The opening date of the Academy Museum of Motion Pictures has been delayed again, this time to an unspecified date in 2020.
The museum, now under construction at the corner of Wilshire Boulevard and Fairfax Avenue, has long been beset by delays and cost overruns. In December 2018, the Academy announced that it would open in one year, and until recently the Academy was sticking to the promise that it would open in 2019.
But in a statement on Thursday, the Academy acknowledged that was no longer feasible.
“At every decision point along the way, we have always chosen the path that would enhance the structure, even if that meant construction would take more time to complete,” an Academy spokesperson said. “Similarly, when we were presented with opportunities to expand the scope of our exhibitions, interior spaces, and collection for the visitor experience, we have embraced them. As we continue working through the permitting process and move closer to completion, we are weighing the overall schedule for major industry events in 2020, and on this basis will choose the optimal moment for our official opening.”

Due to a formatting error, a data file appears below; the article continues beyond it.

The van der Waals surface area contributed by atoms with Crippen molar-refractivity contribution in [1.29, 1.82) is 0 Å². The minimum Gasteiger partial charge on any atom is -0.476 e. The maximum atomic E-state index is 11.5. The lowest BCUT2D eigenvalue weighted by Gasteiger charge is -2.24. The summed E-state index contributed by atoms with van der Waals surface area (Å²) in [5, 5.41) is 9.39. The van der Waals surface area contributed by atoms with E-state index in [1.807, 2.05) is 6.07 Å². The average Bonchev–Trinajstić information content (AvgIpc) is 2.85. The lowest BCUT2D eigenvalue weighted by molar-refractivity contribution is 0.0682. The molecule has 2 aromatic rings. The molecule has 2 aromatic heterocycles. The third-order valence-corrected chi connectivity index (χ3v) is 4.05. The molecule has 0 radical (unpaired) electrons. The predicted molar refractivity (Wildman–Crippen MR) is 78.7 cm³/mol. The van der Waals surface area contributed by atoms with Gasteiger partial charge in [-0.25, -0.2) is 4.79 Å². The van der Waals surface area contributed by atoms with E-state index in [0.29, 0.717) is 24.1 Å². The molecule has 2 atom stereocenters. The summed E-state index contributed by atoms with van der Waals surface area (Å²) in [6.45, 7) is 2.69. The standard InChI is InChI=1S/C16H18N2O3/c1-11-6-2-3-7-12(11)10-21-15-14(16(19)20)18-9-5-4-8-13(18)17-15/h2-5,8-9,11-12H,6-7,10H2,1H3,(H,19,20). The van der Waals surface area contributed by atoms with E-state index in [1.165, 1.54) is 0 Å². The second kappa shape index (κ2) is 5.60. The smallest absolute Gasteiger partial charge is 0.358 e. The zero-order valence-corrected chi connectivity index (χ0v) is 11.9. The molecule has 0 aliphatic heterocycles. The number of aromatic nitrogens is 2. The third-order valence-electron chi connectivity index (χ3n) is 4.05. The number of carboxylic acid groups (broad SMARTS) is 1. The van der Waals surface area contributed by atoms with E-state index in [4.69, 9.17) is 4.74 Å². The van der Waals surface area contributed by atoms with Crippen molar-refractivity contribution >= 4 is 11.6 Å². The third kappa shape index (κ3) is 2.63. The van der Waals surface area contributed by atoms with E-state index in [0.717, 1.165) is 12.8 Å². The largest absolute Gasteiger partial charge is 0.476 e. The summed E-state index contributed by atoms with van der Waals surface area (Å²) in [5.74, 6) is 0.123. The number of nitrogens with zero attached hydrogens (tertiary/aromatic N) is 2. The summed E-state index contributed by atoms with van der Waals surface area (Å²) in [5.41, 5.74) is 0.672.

The 2019 opening appeared at risk in April, when the Academy parted ways with Deborah Horowitz, the deputy director for creative content. Horowitz was museum director Kerry Brougher’s top lieutenant, and was responsible for overseeing all curatorial efforts at the museum. She had been the subject of complaints among the staff, and some saw her departure as a sign that the board was dissatisfied with the pace of work.
The Academy has also struggled to raise funds for the $388 million project. Last fall, Variety reported that fundraising campaign had stalled at $281 million — about $100 million shy of its goal.
Deadline was first to report the delay.